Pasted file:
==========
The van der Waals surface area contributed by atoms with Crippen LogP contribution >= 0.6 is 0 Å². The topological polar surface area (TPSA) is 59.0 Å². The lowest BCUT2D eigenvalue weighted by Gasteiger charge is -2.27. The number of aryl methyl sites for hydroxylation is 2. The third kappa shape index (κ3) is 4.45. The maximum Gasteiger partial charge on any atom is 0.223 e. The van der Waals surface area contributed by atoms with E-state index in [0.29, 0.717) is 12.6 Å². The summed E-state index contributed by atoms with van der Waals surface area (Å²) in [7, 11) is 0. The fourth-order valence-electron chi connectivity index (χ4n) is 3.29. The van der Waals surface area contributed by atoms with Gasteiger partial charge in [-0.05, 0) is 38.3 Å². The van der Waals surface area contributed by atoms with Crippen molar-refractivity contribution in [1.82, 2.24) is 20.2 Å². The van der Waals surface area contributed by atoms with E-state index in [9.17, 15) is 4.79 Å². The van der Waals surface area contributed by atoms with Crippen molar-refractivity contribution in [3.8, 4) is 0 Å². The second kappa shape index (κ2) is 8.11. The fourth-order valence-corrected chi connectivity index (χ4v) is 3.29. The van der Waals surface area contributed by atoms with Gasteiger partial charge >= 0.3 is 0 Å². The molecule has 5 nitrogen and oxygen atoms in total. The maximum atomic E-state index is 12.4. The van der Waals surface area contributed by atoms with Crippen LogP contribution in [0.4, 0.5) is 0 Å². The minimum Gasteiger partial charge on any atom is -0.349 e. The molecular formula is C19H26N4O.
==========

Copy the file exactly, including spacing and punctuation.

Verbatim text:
The van der Waals surface area contributed by atoms with Crippen LogP contribution >= 0.6 is 0 Å². The topological polar surface area (TPSA) is 59.0 Å². The lowest BCUT2D eigenvalue weighted by Gasteiger charge is -2.27. The number of aryl methyl sites for hydroxylation is 2. The third kappa shape index (κ3) is 4.45. The maximum Gasteiger partial charge on any atom is 0.223 e. The van der Waals surface area contributed by atoms with E-state index in [0.29, 0.717) is 12.6 Å². The summed E-state index contributed by atoms with van der Waals surface area (Å²) in [7, 11) is 0. The fourth-order valence-electron chi connectivity index (χ4n) is 3.29. The van der Waals surface area contributed by atoms with Gasteiger partial charge in [-0.05, 0) is 38.3 Å². The van der Waals surface area contributed by atoms with Crippen molar-refractivity contribution in [1.82, 2.24) is 20.2 Å². The van der Waals surface area contributed by atoms with E-state index in [9.17, 15) is 4.79 Å². The van der Waals surface area contributed by atoms with Crippen molar-refractivity contribution in [3.8, 4) is 0 Å². The second kappa shape index (κ2) is 8.11. The fourth-order valence-corrected chi connectivity index (χ4v) is 3.29. The van der Waals surface area contributed by atoms with Gasteiger partial charge >= 0.3 is 0 Å². The molecule has 5 nitrogen and oxygen atoms in total. The maximum atomic E-state index is 12.4. The van der Waals surface area contributed by atoms with Crippen LogP contribution in [0.4, 0.5) is 0 Å². The minimum Gasteiger partial charge on any atom is -0.349 e. The molecular formula is C19H26N4O.